Sarkozy to demand Russian pullout from Georgia
French President Nicola Sarkozy led an EU delegation to Moscow on Monday to ramp up pressure on Russia to withdraw troops from Georgia.8 September 2008
BARVIKHA -- French President Nicolas Sarkozy led an EU delegation to Moscow on Monday to ramp up pressure on Russia to withdraw troops from Georgia a month after it went to war with its ex-Soviet neighbour.
Russia has been accused of not honouring the accord that Sarkozy brokered to end the war and has since infuriated the West by recognising the independence of two breakaway Georgian regions at the heart of the conflict.
Sarkozy, European Commission President Jose Manuel Barroso, EU foreign policy chief Javier Solana and French Foreign Minister Bernard Kouchner went straight to the Russian presidential retreat at Barvikha, outside the capital.
They held talks there with Russian President Dmitry Medvedev and were to head later to Tbilisi to meet Georgian leader Mikheil Saakashvili, with whom Russia has refused direct contact since the conflict erupted on 8 August.
"A tense month has passed during which all necessary efforts have been undertaken to conform strictly with the Medvedev/Sarkozy plan," the Russian president said as the talks got under way.
"But there have been other important events. Russia has recognised the independence of South Ossetia and Abkhazia. There are certain new approaches in the way we have to move forward," he added without elaborating.
Moscow argues that its remaining presence in Georgia - thought to be a few thousand troops - is in line with the peace agreement which foresaw "additional security measures" by Russia in the conflict zone.
But Georgia, whose army was routed by the Russians after launching an ill-fated assault to regain control of the breakaway region of South Ossetia, views the leftover troops as an occupying force and accused Russia on Monday of deploying more troops.
"The Russian occupation force is reinforcing, rather than vacating, its checkpoints near the strategic commercial port of Poti," a Georgian government statement said.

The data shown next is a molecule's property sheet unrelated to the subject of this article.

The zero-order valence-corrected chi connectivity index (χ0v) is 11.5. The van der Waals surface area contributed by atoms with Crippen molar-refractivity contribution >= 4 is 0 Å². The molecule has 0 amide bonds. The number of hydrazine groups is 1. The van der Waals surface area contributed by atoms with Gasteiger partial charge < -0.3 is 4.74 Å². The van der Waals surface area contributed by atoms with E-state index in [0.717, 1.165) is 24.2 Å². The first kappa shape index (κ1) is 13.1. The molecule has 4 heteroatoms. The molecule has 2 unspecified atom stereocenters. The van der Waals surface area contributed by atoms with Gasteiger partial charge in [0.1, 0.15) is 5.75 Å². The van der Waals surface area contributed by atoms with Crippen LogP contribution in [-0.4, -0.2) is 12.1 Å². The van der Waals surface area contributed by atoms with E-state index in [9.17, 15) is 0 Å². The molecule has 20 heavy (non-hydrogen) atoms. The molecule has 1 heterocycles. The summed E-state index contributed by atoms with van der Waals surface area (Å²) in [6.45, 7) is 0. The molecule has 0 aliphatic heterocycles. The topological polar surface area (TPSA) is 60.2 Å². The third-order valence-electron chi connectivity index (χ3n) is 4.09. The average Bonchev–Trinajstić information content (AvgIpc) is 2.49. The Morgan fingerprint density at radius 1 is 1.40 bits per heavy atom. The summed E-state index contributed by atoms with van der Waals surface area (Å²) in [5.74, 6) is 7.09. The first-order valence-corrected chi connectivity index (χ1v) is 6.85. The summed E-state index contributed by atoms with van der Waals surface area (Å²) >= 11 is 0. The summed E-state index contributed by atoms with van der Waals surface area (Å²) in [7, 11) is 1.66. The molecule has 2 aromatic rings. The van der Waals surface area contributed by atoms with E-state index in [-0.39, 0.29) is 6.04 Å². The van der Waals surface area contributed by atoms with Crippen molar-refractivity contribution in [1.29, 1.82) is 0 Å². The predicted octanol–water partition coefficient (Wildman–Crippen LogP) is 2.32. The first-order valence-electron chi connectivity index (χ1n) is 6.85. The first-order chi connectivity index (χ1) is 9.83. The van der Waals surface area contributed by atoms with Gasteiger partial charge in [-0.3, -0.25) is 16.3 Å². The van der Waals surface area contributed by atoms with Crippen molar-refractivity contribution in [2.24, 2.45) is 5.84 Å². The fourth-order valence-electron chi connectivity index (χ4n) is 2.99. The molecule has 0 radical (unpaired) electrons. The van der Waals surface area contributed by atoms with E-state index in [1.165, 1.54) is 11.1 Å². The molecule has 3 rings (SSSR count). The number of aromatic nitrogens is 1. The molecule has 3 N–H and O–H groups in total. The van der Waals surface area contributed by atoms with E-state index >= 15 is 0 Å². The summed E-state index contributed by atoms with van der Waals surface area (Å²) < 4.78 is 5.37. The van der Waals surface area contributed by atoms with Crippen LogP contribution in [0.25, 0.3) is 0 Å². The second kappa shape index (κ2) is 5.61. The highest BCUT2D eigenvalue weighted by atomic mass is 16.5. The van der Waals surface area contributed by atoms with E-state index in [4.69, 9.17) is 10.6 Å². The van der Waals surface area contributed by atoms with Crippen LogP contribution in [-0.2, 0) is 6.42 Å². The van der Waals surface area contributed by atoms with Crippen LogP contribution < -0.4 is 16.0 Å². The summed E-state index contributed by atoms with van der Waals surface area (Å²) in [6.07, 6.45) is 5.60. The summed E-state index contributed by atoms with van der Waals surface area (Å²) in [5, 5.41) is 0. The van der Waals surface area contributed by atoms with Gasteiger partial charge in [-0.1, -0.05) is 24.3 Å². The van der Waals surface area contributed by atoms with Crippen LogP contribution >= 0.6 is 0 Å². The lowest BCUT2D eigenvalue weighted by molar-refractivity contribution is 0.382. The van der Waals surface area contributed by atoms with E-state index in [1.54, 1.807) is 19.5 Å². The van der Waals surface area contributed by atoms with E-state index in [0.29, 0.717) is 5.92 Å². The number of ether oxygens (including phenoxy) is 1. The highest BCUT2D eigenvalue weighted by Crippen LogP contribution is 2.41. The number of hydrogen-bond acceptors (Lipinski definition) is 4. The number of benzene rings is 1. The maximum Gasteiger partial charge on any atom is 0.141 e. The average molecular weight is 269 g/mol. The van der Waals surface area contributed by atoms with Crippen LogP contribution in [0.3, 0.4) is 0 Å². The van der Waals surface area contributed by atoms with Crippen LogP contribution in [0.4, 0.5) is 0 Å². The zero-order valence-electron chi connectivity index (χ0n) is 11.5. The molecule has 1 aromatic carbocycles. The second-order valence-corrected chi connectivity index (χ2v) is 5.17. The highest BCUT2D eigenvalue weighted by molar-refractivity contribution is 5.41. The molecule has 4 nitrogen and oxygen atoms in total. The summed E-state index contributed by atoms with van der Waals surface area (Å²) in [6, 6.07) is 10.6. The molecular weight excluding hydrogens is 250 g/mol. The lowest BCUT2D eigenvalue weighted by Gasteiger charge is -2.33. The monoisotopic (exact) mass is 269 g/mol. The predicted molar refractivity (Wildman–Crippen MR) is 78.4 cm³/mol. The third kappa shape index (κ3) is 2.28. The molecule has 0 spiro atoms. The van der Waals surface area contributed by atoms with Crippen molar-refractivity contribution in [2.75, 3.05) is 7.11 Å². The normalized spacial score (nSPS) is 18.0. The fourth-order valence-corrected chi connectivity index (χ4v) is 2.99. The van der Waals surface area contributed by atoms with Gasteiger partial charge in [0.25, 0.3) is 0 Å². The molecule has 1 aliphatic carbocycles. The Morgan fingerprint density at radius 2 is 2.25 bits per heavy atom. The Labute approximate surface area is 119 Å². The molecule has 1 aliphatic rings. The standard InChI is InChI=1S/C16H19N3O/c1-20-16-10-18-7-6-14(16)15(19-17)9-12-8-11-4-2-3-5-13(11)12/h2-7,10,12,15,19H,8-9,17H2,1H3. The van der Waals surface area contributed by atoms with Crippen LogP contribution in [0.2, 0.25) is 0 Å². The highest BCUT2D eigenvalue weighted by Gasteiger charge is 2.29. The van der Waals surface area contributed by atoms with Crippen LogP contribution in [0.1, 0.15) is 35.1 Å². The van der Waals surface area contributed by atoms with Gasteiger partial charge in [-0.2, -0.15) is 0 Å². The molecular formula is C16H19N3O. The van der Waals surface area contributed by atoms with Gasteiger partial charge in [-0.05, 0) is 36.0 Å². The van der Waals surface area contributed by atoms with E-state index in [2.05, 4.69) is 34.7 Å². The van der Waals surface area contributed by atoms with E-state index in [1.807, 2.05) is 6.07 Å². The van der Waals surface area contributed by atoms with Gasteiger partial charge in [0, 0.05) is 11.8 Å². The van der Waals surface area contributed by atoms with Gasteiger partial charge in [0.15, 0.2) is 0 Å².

French officials said Sarkozy would press for: the deployment of an EU observer mission in Georgia; a timetable for Russia's withdrawal; and international talks on the future of South Ossetia and Abkhazia.
Russia says it will only pull its troops out of areas surrounding the rebel regions once international controls, including observers and police, are in place to prevent another Georgian attack.
It also wants Georgia to sign a non-aggression pact and insists that Georgian troops have not yet returned to their own bases, one of the six terms laid out in the ceasefire document.
Western countries have said Russia is in breach of the accord, urging Moscow to pull out immediately, and have strongly condemned Medvedev's move on 26 August to unilaterally recognise the independence of Abkhazia and South Ossetia.
The conflict has plunged relations between Russia and the West to a tense post-Cold War low, with an angry war of words developing between Russia and the United States.
On a tour of American allies in the region last week, US Vice-President Dick Cheney accused Russia of using "brutality" and trying to redraw the map of Georgia.
Russia has countered by accusing the US of involvement in Georgia's attack on South Ossetia and says Washington has been re-arming the Georgian military since the conflict.
Russia's military surged into Georgia in August, with Moscow arguing they were protecting tens of thousands of residents granted Russian citizenship since the 1991 collapse of the USSR.
Hundreds of people on both sides are estimated to have been killed in the conflict, which wrought extensive destruction on the South Ossetian capital Tskhinvali. Tens of thousands have also been forced to flee their homes.
Georgia accused Russia before the UN's highest court in The Hague on Monday of conducting a long-running campaign of "ethnic cleansing" in Georgian territory.
"Ethnic Georgians have been targeted and forcibly expelled from these regions... and denied the right to return for more than a decade," counsel James Crawford argued at the International Court of Justice.
"There has been burning of houses, murder of civilians, looting of property," he added.
Russia has not responded publicly to the Georgian application but says Georgia committed "genocide" with its assault on Tskhinvali.
[AFP / Expatica]